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On Justice…

“He has shown you, O mortal, what is good. And what does the Lord require of you? To act justly and to love mercy and to walk humbly with your God.”     Micah 6:8

Until I was about seven and a half, we lived in a sub-division in Los Angles, California. It was great growing up in that part of California. We went to Disneyland, Knox Berry Farm, to the port, we sailed the 26 miles across the sea to Catalina Island. We went out to the desert for the date festival and watch the camel races. I even got to go tobogganing in the Redwood Forest among many other fun activities. It was great. I was blessed with a pretty idyllic childhood in California and then in Ohio.

But in California we also had a bully who lived on our block. There always seems to be a snake in the grass in any Eden. I think he was a year or two older than me, I am not sure, many years have passed since I lived there, but we all knew to kind of stay away. He was not a very nice boy. One day, I was probably around 5 and walking down the sidewalk to go to my  friend Gina’s house when I saw this bully (I don’t remember his name) getting ready to throw a large piece of concrete at my brother’s head. My brother was probably around three at the time. And yes, we wandered the neighborhood then. Times have definitely changed! Anyway, I saw what he was about to do, and being the protective sister, I ran toward them both yelling at him to not throw that “rock” at my brother. So, he didn’t. He threw it at me instead with the result that he broke my nose.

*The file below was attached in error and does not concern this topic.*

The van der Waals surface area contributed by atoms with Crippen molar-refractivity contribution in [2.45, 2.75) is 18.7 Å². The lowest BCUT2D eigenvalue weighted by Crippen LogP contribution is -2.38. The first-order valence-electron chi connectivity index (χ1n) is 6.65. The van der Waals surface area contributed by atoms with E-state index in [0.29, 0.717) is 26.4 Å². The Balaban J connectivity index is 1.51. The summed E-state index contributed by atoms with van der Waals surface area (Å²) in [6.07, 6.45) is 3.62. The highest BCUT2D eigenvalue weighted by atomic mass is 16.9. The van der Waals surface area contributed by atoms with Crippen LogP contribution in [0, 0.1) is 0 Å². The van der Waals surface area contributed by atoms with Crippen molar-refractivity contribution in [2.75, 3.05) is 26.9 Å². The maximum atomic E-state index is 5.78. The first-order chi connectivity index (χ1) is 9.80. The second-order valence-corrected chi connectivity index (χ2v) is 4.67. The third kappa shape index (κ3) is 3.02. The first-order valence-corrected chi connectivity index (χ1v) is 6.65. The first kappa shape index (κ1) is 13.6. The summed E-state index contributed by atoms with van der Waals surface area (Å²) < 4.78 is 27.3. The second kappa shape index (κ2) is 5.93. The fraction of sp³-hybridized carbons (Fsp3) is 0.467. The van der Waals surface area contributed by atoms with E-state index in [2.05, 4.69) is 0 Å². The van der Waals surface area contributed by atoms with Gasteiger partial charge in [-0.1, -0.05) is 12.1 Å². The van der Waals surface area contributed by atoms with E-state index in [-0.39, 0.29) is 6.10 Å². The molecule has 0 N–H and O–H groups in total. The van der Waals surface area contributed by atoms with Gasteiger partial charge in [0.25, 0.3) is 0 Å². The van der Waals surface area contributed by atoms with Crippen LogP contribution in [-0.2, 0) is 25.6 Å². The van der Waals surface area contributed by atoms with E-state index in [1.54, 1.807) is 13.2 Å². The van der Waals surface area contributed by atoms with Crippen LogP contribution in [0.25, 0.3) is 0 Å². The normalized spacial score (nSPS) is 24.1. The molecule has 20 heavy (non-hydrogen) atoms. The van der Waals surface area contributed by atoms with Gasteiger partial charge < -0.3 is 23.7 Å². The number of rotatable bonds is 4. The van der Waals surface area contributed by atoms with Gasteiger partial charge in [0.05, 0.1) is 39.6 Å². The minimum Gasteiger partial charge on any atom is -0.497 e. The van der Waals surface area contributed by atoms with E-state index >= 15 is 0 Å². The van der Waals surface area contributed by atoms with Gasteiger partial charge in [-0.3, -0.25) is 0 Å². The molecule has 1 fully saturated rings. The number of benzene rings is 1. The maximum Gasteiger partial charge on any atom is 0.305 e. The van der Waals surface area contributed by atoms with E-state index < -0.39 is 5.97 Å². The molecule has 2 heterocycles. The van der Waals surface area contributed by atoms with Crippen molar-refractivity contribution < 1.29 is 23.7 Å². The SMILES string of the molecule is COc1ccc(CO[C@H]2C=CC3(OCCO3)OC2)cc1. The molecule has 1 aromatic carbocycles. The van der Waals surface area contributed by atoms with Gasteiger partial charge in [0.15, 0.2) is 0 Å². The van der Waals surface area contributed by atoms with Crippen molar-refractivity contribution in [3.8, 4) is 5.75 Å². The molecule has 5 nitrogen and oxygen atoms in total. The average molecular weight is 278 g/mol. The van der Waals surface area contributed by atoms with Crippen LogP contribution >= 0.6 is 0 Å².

It’s funny in an ironic sort of way that when I reflect on this event in my life, I am struck by the simple fact that justice is not easy, and it can be painful. And yet, as Micah 6:8 clearly tells us, we are called as people of God to do justice and love mercy. Acts of mercy and other mercy related missions are not difficult, a lot of work, but not difficult and many times highly rewarding. Food pantries, clothes closets, soup kitchens, mission trips, and other ministries are all mercy related. They all meet individual needs in the moment. They stand in the gap to fill short falls within a families or individuals needs and they are greatly needed.